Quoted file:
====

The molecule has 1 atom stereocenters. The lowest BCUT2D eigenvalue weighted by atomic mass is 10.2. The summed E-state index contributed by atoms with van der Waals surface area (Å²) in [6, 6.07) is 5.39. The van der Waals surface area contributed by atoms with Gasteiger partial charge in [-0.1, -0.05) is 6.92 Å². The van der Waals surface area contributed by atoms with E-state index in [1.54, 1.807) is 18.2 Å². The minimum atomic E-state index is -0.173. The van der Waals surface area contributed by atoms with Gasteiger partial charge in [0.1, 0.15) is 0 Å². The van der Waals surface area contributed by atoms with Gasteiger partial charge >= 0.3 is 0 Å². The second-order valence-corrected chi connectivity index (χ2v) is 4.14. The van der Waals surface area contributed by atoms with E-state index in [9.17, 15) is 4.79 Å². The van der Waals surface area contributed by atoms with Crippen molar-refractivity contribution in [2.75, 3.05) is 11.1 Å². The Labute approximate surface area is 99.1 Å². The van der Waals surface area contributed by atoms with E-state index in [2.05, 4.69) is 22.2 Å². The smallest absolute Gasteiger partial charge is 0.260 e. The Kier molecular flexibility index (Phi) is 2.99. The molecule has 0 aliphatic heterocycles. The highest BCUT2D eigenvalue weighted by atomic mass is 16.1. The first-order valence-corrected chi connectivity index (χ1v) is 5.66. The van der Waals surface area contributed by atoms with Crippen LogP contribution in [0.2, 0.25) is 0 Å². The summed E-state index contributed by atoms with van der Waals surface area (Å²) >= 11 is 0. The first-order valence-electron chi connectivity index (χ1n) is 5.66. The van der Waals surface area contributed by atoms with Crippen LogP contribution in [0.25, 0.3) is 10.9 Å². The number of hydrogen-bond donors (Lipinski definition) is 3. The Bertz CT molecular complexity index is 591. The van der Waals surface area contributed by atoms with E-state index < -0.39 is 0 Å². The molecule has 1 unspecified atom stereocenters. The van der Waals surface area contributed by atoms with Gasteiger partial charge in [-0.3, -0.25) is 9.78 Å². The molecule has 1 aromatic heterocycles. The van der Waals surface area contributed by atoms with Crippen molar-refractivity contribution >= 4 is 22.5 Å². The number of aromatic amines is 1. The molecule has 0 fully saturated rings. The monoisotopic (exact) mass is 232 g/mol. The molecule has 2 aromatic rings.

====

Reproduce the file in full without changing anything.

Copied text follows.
The molecule has 1 atom stereocenters. The lowest BCUT2D eigenvalue weighted by atomic mass is 10.2. The summed E-state index contributed by atoms with van der Waals surface area (Å²) in [6, 6.07) is 5.39. The van der Waals surface area contributed by atoms with Gasteiger partial charge in [-0.1, -0.05) is 6.92 Å². The van der Waals surface area contributed by atoms with E-state index in [1.54, 1.807) is 18.2 Å². The minimum atomic E-state index is -0.173. The van der Waals surface area contributed by atoms with Gasteiger partial charge in [0.1, 0.15) is 0 Å². The van der Waals surface area contributed by atoms with Gasteiger partial charge >= 0.3 is 0 Å². The second-order valence-corrected chi connectivity index (χ2v) is 4.14. The van der Waals surface area contributed by atoms with E-state index in [9.17, 15) is 4.79 Å². The van der Waals surface area contributed by atoms with Crippen molar-refractivity contribution in [2.75, 3.05) is 11.1 Å². The Labute approximate surface area is 99.1 Å². The van der Waals surface area contributed by atoms with E-state index in [2.05, 4.69) is 22.2 Å². The smallest absolute Gasteiger partial charge is 0.260 e. The Kier molecular flexibility index (Phi) is 2.99. The molecule has 0 aliphatic heterocycles. The highest BCUT2D eigenvalue weighted by atomic mass is 16.1. The first-order valence-corrected chi connectivity index (χ1v) is 5.66. The van der Waals surface area contributed by atoms with Crippen LogP contribution in [0.2, 0.25) is 0 Å². The summed E-state index contributed by atoms with van der Waals surface area (Å²) >= 11 is 0. The first-order valence-electron chi connectivity index (χ1n) is 5.66. The van der Waals surface area contributed by atoms with Crippen LogP contribution in [0.25, 0.3) is 10.9 Å². The number of hydrogen-bond donors (Lipinski definition) is 3. The Bertz CT molecular complexity index is 591. The van der Waals surface area contributed by atoms with E-state index < -0.39 is 0 Å². The molecule has 1 unspecified atom stereocenters. The van der Waals surface area contributed by atoms with Gasteiger partial charge in [-0.3, -0.25) is 9.78 Å². The molecule has 1 aromatic heterocycles. The van der Waals surface area contributed by atoms with Crippen molar-refractivity contribution >= 4 is 22.5 Å². The number of aromatic amines is 1. The molecule has 0 fully saturated rings. The monoisotopic (exact) mass is 232 g/mol. The molecule has 2 aromatic rings.